evolution (for example, the relationships between the main species of Great Apes, including humans), as well as to refine our models of precisely how that evolution has occurred, and how we might approach some of the clinical problems that this throws up (including the microbial evolution that led to MRSA and HIV, and potentially maladaptive traits, such as diabetes).

I have checked your brief resumé on the DUP website, and I see no evidence of any scientific qualifications whatsoever, so I am presuming that your belief that science somehow "points to creation" - by which I am assuming you mean Creationism/Intelligent Design (Cre/ID) - is based on mistaken information you have picked up from sources to which you erroneously attach some scientific authority, rather than an assessment of any actual evidence. I would wish to inform you that your perception that Cre/ID represents some sort of alternative to science is misplaced. As you are no doubt aware, the encroachments of Cre/ID activists in the USA has been met by stiff opposition from the scientific community, as well as much-deserved ridicule from the general public and the judiciary. Likewise, in the UK, the efforts of the anti-evolution pressure group "Truth in Science" have either been ridiculed or ignored in the main.

If by "equality of treatment" you mean subjecting Cre/ID notions to evidential testing irrespective of whatever meaning you read into ancient texts, then the good news for you is that the testing has already been performed; the verdict is in, and Cre/ID has already been consigned to the scientific trash can (maybe you didn't get Mr Darwin's memo). If you really want further research to be carried out, you should write to the university research departments with specific proposals on testing your ideas. If you come up with any evidence that you can get published in the peer-reviewed scientific literature, you can come back to the schools at that point.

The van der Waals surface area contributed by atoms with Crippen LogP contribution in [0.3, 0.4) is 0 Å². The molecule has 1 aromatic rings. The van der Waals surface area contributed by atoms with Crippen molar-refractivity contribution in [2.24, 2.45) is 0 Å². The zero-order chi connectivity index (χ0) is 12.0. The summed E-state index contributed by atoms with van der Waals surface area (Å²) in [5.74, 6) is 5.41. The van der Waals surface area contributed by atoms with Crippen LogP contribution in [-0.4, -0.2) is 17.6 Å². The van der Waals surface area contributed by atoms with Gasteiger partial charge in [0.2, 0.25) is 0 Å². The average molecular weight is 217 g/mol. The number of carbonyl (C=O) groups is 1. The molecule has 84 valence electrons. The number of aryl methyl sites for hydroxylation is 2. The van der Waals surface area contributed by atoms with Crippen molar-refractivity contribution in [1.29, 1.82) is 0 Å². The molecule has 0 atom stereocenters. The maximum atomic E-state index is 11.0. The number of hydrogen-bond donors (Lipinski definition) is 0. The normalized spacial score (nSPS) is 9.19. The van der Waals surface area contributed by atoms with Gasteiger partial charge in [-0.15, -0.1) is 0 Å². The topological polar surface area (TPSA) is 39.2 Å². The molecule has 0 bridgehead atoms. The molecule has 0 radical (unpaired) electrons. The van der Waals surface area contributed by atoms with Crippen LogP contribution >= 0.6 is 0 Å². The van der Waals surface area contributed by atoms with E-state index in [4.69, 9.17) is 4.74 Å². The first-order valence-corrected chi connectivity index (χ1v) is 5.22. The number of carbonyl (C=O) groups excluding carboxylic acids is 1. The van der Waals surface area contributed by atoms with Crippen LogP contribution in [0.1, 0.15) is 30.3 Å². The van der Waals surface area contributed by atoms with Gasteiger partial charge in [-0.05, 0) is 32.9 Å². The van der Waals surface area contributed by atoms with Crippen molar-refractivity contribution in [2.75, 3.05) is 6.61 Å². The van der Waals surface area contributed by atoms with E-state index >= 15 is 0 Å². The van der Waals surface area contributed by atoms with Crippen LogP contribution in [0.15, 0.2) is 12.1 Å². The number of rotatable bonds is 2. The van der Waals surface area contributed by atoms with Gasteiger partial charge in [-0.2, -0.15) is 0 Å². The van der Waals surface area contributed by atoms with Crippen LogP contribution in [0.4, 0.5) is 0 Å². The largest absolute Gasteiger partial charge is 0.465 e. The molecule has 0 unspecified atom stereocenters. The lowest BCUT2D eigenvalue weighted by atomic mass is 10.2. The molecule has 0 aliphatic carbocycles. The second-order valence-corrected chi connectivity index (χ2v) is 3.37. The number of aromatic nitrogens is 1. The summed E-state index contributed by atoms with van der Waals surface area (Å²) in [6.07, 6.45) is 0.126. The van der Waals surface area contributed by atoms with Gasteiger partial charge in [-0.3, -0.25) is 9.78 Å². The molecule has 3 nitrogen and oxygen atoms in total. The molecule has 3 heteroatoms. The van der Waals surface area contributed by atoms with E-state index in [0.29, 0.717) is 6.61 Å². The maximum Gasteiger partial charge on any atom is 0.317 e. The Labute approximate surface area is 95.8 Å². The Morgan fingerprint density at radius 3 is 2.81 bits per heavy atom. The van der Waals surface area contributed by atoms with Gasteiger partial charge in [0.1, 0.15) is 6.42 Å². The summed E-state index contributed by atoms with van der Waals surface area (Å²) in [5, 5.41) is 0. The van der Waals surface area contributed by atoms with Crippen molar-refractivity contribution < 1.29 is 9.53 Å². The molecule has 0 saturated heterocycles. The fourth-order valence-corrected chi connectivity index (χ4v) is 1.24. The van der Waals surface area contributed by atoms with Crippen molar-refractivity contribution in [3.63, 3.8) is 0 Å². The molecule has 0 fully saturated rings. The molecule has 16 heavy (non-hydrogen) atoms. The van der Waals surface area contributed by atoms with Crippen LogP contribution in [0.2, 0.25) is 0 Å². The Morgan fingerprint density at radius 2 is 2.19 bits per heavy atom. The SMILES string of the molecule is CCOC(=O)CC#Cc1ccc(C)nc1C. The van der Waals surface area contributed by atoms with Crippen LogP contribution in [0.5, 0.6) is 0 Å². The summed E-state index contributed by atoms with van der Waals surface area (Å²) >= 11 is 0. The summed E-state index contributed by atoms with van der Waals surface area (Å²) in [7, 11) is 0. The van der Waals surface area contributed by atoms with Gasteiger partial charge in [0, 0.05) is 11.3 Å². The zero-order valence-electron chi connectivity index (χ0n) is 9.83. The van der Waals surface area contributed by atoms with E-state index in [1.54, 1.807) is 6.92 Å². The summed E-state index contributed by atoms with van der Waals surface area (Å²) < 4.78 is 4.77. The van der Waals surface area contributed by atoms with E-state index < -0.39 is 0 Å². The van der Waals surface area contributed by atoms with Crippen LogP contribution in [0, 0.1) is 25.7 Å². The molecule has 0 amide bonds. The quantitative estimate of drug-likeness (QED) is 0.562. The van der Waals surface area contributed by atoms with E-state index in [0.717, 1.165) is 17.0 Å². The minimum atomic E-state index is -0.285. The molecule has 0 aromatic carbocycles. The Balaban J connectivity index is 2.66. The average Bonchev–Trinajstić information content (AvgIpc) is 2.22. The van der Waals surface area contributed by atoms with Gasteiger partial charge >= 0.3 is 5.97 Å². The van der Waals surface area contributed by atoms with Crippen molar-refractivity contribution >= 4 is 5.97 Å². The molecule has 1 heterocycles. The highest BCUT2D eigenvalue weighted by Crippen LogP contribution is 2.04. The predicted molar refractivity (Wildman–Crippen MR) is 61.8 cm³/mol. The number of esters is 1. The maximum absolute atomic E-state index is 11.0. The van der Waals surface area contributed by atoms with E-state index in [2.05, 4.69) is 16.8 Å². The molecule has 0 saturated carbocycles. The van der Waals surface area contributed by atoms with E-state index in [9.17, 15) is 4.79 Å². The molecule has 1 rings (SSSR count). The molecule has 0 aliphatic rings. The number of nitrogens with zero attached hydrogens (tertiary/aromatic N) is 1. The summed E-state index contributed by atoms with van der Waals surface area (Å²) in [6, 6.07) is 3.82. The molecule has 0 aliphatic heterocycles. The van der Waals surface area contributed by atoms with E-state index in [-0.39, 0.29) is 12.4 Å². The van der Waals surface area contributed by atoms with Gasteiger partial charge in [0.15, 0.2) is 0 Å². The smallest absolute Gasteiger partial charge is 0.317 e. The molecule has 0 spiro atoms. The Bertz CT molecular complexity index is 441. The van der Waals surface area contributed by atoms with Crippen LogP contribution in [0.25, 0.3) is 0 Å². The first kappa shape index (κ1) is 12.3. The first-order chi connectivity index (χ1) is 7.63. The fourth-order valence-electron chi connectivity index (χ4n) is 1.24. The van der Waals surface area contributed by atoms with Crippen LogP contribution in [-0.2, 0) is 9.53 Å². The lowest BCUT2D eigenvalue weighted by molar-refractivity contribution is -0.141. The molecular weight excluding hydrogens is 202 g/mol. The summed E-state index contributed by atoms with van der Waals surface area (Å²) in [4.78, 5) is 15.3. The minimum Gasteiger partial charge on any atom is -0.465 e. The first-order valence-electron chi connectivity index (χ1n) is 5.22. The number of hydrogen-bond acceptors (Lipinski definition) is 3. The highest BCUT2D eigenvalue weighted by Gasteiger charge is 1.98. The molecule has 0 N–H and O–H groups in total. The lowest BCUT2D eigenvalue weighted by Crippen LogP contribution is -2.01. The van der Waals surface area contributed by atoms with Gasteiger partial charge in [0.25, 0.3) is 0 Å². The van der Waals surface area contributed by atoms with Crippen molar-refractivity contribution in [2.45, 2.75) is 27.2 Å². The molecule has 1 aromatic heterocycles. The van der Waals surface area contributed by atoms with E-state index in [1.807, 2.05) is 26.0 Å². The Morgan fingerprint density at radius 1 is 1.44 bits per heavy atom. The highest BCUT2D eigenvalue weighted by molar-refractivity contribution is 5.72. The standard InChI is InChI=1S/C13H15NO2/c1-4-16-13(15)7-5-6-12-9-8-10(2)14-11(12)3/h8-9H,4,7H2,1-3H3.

Targeting schools in the manner you propose is the wrong move for a scientist, and I would suggest that rather than seeking to encourage children to adopt an open mind and an evidence-based approach to science and the world, you are actually trying to squeeze in a narrow and false fundamentalist religious agenda that will damage the education and the scientific careers of the kids of Lisburn City, and waste valuable time that should be spent teaching them real science in a curriculum that is already stretched.

Perhaps I am being unfair in picking on you, when your party colleagues Mr Mervyn Storey and Mr David Simpson have tried and failed in similar ruses. You have nevertheless raised your head above the parapet, and therefore should not be too surprised to draw a wee bit of fire. However, I feel that you deserve a second chance here. You have not properly assessed the evidence, and you have made a mistake. The Earth is not 6000 years old (or 10,000 or 100,000), and the Book of Genesis does not contain scientific information relating to origins. "Intelligent Design Creationism" is not science, but is a religious pseudoscience being promoted by special-interest groups, in the teeth of all the scientific evidence (and, it is fair to say, in the teeth of the majority of theological opinion too). If you have any doubts about this, please read the attached document which is a summary of